Saturday, November 26, 2011

Update: Hyperbaric Oxygen Therapy for Carbon Monoxide (CO) Poisoning

Today we have upgraded and expanded our carbon monoxide (CO) poisoning page. Carbon monoxide is the most common cause of injury and death by poisoning, both accidental and intentional (suicide). Inhaling even small amounts of CO can be fatal. Serious neurological effects may be delayed days or weeks after acute poisoning.

Supplemental oxygen, at normal or hyperbaric pressures, is the primary treatment for carbon monoxide poisoning. Hyperbaric oxygen therapy (HBOT) dissolves additional oxygen in the blood plasma and has been shown to block all known cellular mechanisms of CO toxicity. HBOT is also FDA cleared and UHMS approved to treat smoke inhalation in firefighters and other fire victims who suffer carbon monoxide poisoning complicated by cyanide poisoning. 

CO poisoning remains an active area of HBOT clinical research. From our new commentary:
Every year CO poisoning accounts for some 50,000 emergency room visits and kills about 450 Americans by accidental exposure alone. US fire departments respond to seven nonfire CO incidents every hour [NFPA, 2005]. For more than 50 years emergency physicians have been increasing their use of hyperbaric oxygen to treat acute carbon monoxide poisoning, yet access to emergency-ready hyperbaric chambers remains a public health crisis in the US today. Since 2008 the UHMS has participated in the CDC national surveillance system for carbon monoxide poisoning. Findings from nearly 2,000 cases at 87 hyperbaric facilities in 39 states are just now emerging for careful analysis and publication. These data will make a welcome addition to the medical literature, which currently lacks the strongest evidence, from randomized controlled trials (RCTs), to support the routine use of hyperbaric oxygen for acute CO poisoning [Cochrane Collaboration, 2011].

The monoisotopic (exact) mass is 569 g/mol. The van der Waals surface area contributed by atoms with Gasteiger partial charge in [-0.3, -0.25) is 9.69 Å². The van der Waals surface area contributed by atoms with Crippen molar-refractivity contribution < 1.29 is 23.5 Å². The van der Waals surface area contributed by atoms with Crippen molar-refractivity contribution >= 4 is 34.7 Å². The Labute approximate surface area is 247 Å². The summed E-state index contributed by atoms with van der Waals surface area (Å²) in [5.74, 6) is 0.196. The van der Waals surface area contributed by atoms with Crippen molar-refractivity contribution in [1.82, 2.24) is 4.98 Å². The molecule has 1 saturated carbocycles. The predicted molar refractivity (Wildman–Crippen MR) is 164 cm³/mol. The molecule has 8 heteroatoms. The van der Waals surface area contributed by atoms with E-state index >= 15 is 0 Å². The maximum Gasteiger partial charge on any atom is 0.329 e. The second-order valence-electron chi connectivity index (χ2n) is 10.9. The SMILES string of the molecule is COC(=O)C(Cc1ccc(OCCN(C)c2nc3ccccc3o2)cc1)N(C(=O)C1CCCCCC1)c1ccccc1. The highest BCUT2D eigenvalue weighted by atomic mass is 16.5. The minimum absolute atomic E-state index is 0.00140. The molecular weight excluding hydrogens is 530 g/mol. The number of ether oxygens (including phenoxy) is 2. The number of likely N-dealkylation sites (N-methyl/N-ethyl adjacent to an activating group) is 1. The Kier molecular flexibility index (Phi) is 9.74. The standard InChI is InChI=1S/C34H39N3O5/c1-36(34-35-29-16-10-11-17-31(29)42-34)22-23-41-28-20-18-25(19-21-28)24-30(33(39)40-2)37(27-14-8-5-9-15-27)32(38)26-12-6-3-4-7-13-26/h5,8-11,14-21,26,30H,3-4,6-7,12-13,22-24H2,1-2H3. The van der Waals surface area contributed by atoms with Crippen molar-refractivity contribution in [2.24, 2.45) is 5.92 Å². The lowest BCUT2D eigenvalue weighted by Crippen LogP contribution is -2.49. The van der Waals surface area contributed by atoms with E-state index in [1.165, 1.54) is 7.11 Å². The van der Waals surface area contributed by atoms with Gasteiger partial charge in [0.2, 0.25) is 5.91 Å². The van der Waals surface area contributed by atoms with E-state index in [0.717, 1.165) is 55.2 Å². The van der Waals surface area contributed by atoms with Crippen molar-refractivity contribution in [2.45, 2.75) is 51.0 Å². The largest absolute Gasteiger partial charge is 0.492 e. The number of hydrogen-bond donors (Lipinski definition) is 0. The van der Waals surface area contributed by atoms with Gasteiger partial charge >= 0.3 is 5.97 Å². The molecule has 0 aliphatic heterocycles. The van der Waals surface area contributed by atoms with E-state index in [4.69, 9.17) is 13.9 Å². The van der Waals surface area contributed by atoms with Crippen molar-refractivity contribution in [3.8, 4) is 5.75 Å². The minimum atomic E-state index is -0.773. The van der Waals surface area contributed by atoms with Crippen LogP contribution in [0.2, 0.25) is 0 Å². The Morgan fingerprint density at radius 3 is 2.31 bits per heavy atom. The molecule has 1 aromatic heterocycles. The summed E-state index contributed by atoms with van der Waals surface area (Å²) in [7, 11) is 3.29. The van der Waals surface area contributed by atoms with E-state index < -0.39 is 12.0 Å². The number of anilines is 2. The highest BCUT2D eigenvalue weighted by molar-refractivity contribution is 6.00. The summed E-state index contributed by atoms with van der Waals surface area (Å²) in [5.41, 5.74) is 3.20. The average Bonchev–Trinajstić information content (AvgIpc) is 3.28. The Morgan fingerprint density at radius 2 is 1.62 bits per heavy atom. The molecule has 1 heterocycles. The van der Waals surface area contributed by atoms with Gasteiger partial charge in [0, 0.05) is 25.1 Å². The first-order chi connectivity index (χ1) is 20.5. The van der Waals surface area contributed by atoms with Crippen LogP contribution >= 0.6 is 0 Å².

Regular readers of this blog know this topic is dear to our hearts. Once again, we do not consider it unreasonable for the US healthcare community to demand access to an emergency-ready and professionally staffed hyperbaric chamber in every hospital. Yet we're eager to see new evidence in the months and years ahead to support or challenge our views of HBOT for carbon monoxide poisoning and other trauma indications.

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